Cecil Tomkins guilty of murdering brother

Friday 16 March 2012 22.08
Cecil Tomkins suffers from Parkinson's syndrome
Cecil Tomkins suffers from Parkinson's syndrome

A Co Wicklow farmer has been found guilty of the murder of his older brother in a row over where their mother was buried.

63-year-old Cecil Tomkins, who now lives at the New Lodge Nursing Home in Rathfarnham in Dublin, was not present at the Central Criminal Court this evening when the jury delivered its unanimous verdict.

The court heard he had been unable to attend the trial over the past two days because he was unwell.

The bachelor, who suffers from Parkinson's syndrome, told gardaí that he shot his brother Walter, who was also a bachelor, in the hallway of the house they shared because he did not follow his mother's burial wishes.

Prosecuting Counsel Dominic Mc Ginn said he was concerned that Mr Tomkins should be present for sentencing.

Mr Justice Garret Sheehan remanded Mr Tomkins, who earlier during the trial had appeared in court in a wheelchair, on continuing bail for sentencing later this month.

Cecil Tomkins and his elder brother Walter lived all their lives on the family farm at Cronlea, Shillelagh in County Wicklow, the Central Criminal Court heard today.

Their father died in 1999 and was buried locally in Aghowle, but his wife, their mother Isabella, said that when she died she wanted to be buried not with her husband but with her family in Gorey, County Wexford.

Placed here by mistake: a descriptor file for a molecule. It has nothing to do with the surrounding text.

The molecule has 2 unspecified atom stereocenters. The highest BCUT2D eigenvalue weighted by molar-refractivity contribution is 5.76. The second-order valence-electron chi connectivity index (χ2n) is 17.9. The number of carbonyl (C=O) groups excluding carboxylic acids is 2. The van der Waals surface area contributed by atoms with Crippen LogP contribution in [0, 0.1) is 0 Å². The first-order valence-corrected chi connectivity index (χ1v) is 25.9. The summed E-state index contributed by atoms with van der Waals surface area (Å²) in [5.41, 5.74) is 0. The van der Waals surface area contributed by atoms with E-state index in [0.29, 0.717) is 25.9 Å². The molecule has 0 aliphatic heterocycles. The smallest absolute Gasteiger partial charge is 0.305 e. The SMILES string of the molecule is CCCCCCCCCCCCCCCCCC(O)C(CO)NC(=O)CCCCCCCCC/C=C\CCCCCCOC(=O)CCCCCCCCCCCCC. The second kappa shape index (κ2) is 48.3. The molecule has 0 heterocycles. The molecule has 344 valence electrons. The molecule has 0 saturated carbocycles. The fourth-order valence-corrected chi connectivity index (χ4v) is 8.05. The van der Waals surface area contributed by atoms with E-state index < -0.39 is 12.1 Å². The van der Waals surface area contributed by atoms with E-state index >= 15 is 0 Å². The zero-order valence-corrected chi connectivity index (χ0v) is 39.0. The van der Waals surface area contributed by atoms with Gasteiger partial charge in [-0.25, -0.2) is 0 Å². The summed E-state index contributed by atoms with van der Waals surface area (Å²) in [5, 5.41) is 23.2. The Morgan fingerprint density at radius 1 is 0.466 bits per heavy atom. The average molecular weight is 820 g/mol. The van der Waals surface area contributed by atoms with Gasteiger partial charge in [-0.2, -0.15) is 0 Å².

She made the arrangements and left written instructions and cash to pay for her funeral in an envelope in a press in the living room.

Bella lived with her two sons for the next 11 years until she died in June 2010.

The court heard that Walter arranged her funeral and Bella was buried beside her late husband in Aghowle; that Cecil was unhappy and didn't go to the funeral and told the Reverend she should have been buried in Gorey - that was her wish.

Less than a week later, on 1 July 2010, at 7.30pm Walter Tomkins was shot in the chest in the family home.

The court heard that Cecil told gardaí he shot him because her mother was not buried where she wished, then drove the tractor up to the field where his nephew was working and told him he had shot Walter.

A shotgun was recovered and live rounds of ammunition were found in a box and on the floor of Cecil’s room.

The court heard that two months after Walter's death an envelope was found under the wardrobe in his room with his mother's writing on it

Inside it said "The money in this envelope is to pay for the grave in Gorey. I am to be buried in Gorey, Bella."